Name: PIERRE ARSENEAUX
Name: Pierre (*) ARCENEAUX
Birth: in Acadia, (Nova Scotia, Canada)
Birth: 1731 in Beaubassin, Acadia (Nova Scotia, Canada)
Death: ABT 1793 in St. Martin Parish, Louisiana, (USA)
Death: 1793 in Attakapas District, Louisiana (USA)
REF: "SW Louisiana Records CD" by Donald Hebert, succession dated 1793 (St. Martinville Courthouse: PA-14-2)---lists parents, wife and children. Louis, Pierre, Alexandre, Francois, Cyprien, Rosalie, Marie and Francoise. Also says he was a from La Pointe de Beausejour, de l'Acadie.
REF: "SW Louisiana Records CD" by Donald Hebert, as parent of Alexandre and grandparent of Alexandre ARCENEAUX at his birth.
REF: From La Pointe de Beausjour, de L'Acadie. He was in the 1766 Louisiana Census.
Succession dated 1793. St. Martinville, Louisiana Court House, Louisiana: OA-14-2----REF: : Donald Hebert's, "SW Louisiana Records".
It is believed (by some) that Louis was the man Gabriel in Longfellows poem "Evangeline". In St. James, La. on the land owned by Louis Pierre, his son Louis built a home that is still standing and has this
End of Acadian Odyssey from Beaubassin,
Nova Scotia via St. James and Atchafalaya
Swamps, to the Attakapas prairies. Here
Louis Pierre Arceneaux, prototype of Longfellow's
Gabriel, established his ranch in 1765.
The above is on a plaque on Louis Pierre's property and the home ( still standing) built by his son, Louis and still owned by an Arceneaux family.
The poet Longfellow wrote and impressive and sad poem "Evangeline" She checked for her loved one along the first Acadian Coast, where "Gabriel" (Louis Pierre Arceneaux) had a farm (Hymel, La. now St. James) and family. However, like so many other Acadians, he moved on and established a vast ranch in the Attakapas. Dr. Arceneaux quoted from the poet Longfellow's "Evangeline," stating that the Acadians searched for their kin among the farmers on the Acadian Coast and in the the prairies of the Opelousas. "The Acadian Coast mentioned by Longfellow can mean no other place but St. James." (Quote from Dr. Thomas Arceneaux, retired Dean, College of Agriculture, University of SW Louisiana, Lafayette.) "Evangeline" is credited with having been "Emmeline Labiche," aged fifteen at the time of the deportation, in 1755, while "Gabriel," Louis Pierre Arceneaux, her fiance, was twent-three years old. They were separated when disaster befell the Acadians. "Gabriel" and companions wandered eight
years before he gave up the hope of seeing, again, "Evangeline." In 1763 he was married to a young Acadian girl, Anne Bergeron, and, by 1765, the couple had settled on the First Acadian Coast in St. James, Louisiana, in the area known formerly as Hymel (now St. James), La. about l mile above the St. James Church. His farm consisted of 10 arpents front along the river with the usual depth. Shortly after 1777, "Gabriel" and his family moved to the Attakapas.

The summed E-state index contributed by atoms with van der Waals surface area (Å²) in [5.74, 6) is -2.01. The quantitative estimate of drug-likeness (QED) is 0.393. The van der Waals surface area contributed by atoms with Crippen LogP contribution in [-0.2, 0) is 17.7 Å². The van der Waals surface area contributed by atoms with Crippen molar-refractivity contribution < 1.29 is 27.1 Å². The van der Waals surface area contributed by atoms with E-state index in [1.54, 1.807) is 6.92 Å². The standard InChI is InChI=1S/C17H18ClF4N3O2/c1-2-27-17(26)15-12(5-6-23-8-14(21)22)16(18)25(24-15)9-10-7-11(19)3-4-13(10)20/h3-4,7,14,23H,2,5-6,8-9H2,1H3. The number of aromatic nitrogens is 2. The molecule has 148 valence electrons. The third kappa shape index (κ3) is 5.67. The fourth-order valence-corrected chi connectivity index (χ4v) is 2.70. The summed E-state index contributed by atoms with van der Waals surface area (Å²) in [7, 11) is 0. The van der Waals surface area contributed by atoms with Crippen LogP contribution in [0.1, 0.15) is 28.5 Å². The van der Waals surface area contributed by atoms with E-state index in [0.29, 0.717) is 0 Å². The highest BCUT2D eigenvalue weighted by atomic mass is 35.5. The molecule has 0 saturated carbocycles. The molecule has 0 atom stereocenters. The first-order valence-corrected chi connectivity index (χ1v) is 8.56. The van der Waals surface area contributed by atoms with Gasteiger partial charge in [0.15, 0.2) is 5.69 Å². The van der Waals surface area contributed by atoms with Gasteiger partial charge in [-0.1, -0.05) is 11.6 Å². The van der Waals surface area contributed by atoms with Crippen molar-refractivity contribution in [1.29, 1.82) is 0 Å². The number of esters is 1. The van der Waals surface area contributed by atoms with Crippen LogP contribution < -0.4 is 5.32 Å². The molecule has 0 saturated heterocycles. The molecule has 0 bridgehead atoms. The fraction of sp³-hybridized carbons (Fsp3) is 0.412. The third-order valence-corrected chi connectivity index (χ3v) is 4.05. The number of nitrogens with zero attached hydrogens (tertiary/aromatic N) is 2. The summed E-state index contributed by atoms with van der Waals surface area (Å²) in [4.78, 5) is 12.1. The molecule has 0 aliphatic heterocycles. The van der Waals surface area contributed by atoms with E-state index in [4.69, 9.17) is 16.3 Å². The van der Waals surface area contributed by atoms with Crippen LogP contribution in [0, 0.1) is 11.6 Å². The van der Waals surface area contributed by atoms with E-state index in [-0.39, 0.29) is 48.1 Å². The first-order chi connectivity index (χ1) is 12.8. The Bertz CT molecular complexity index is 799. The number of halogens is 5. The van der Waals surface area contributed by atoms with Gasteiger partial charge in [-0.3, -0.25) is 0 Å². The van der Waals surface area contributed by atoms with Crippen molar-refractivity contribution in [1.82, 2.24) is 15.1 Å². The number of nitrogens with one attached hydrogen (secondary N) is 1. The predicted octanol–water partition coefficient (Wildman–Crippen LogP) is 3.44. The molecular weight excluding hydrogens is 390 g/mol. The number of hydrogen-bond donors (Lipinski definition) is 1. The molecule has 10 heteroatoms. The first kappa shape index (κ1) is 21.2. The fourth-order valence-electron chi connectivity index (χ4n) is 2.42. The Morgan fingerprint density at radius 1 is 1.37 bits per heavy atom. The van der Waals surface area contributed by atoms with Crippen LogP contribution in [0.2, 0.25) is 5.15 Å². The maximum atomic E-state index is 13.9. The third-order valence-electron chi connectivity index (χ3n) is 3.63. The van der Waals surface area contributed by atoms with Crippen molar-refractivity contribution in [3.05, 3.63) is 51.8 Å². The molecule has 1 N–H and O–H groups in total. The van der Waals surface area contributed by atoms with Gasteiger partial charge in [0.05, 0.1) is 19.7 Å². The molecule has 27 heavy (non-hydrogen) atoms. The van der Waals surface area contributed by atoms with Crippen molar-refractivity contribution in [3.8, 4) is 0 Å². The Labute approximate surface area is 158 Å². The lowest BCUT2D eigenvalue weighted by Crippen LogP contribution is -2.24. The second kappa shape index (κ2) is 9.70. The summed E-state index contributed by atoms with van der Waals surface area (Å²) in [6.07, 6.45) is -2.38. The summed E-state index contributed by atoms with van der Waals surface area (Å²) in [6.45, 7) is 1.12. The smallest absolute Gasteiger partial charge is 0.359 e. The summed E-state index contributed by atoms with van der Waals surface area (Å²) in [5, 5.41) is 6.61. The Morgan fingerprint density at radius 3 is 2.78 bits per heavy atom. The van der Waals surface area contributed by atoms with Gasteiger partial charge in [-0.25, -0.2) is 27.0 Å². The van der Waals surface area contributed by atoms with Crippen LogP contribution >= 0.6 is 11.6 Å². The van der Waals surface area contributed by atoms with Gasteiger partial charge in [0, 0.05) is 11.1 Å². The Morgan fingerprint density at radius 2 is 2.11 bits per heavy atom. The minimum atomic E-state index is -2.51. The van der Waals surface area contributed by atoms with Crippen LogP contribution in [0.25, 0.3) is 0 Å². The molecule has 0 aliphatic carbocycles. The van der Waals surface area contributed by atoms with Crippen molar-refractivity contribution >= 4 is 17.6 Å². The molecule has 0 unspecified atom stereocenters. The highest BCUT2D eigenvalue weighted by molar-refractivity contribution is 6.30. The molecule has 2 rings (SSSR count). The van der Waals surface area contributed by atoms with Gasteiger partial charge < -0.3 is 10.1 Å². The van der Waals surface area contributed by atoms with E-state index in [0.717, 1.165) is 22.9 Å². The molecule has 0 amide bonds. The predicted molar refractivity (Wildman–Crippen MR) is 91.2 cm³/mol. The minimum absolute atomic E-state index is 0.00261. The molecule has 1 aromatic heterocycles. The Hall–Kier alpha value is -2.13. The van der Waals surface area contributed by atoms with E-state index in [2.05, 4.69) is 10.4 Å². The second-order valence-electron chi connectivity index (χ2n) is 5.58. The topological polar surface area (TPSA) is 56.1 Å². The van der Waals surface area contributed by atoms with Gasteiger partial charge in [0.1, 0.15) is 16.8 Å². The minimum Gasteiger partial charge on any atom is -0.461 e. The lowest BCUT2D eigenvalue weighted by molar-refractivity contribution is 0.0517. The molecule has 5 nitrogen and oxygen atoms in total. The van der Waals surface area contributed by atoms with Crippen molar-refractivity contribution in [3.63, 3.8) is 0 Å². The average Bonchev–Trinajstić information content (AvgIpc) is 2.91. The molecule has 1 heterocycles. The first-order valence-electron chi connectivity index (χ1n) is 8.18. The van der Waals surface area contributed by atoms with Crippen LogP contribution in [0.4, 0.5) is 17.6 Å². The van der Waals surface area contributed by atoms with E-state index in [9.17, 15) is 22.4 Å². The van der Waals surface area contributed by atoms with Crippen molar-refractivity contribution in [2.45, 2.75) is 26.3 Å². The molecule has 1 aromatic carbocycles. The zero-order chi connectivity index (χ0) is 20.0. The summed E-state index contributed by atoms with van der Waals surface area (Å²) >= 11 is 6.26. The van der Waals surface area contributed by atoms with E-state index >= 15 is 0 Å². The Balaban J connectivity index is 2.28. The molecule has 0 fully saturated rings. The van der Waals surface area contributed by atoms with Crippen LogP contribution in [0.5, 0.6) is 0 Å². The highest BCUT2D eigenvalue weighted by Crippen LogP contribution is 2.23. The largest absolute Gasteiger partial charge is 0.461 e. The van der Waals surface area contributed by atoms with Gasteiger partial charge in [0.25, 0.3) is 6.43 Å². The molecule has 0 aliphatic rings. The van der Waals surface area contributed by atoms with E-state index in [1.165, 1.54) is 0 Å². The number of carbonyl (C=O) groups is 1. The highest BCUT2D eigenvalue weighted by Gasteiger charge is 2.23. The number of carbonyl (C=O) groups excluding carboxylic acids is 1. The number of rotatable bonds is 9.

REF: "Nostalgic Notes on St. James Parish Then and Now" by Marie Pilkington Cambell.
Sometimes called the Cajun Evangeline.
REF: Parents: Stephen White
REF: Donald Hebert's, "SW La. Records", Vol. l p 19
REF: In the 4-9-1766 Census of the Acadian Coast, Louisiana with wife Anne Bergeron
He and his family were in the St. James Parish, Louisiana census of 1776. One of these Arceneaux men, Pierre (m. Anne Bergeron) was among the group of several Acadian men who
signed an agreement with cattleman, Antoine Bernard D'Autrive, to raise cattle in the Attakapas country. This Pierre Arceneaux moved his family to the the vicinity of Carencro in 1787. This Arceneaux line, consisting of Pierre and his five sons (Louis, Cyprien, Alexandre, Pierre II and François) were among the leading cattleman and farmers in the Lafayette/Carencro region at the end of the 18th century, and many of his descendants still live in the area.
REF: Denis Savard <firstname.lastname@example.org> he quotes Stephen White.
In a contract dated April 4, 1765: (New Orleans Commissioner, Nicolas Foucault wrote)
"A retired army captain, Antoine Bernard d'Hauterive, agreed to supply them with cattle for breeding purposes. The signatures included those of Pierre Arcenaud, Joseph Broussard, Jean-Baptiste Broussard, Victor Broussard, Jean Dugas, Joseph Guillebeau and Olivier Tibaudau.
REF: On the list of 321 Acadians who were in Louisiana April 30, 1765. This list consists of those Acadians who wanted to exchange Canadian card money for Spanish money when they arrived in Louisiana. A copy of the document containg these names may be found at the Erath Museum in Louisiana. It seem that it was found in the Archives in France by Rene Babineau and they donated a copy of it to the Museum.
REF: "SW Louisiana Records" by Donald Hebert----ARCENEAUX, Alexandre (Alexandre ARSONNEAU - of here & Helene CARMOUCHE - of St. James on the Mississippi) b. 26 June 1803, bt. 2 Aug. 1803 at place of Widow ARSONNEAU. Pats: Pierre ARSONNEAU & Anne BERGERON - of acadia; Mats: Pierre CARAMOUCHE & Genevieve ROUSSEAU; Spons: Francois CARAMOUCHE & Rosalie ARSONNEAU, wife of Joseph Athanase BRO. Fr. Michel Bernard BARRIERE (SM Ch.: v.6, #47)
Father: JEAN BAPTISTE ARSENEAUX b: BEF 1707
ANNE BERGERON b: 1735 in Port Royal, Acadia (Anapolis, Nova Scotia, Canada)
in Riviere St. Jean, Acadia
Marceline CARMOUCHE was the daughter of Francois CARMOUCHE [s/o Pierre
CARMOUCHE & Genevieve ROUSSEAU, possibly of Quebec] & Francoise ARCENEAU
[d/o Pierre ARCENEAU & Anne Marie BERGERON who were married 1757 Riviere St.
Jean, Acadia]. Thank you Andy Scott for your research.
- FRANCOISE ARSENEAUX
- Louis ARSENEAUX
- Alexandre ARSENEAUX
- Francois ARSENEAUX
- CYPRIEN ARSENEAUX b: 1762
- Rosalie ARSENEAUX
- Marie ARSENEAUX
- Louis ARSENEAUX
- Marie Jeane ARSENEAUX
- Pierre ARSENEAUX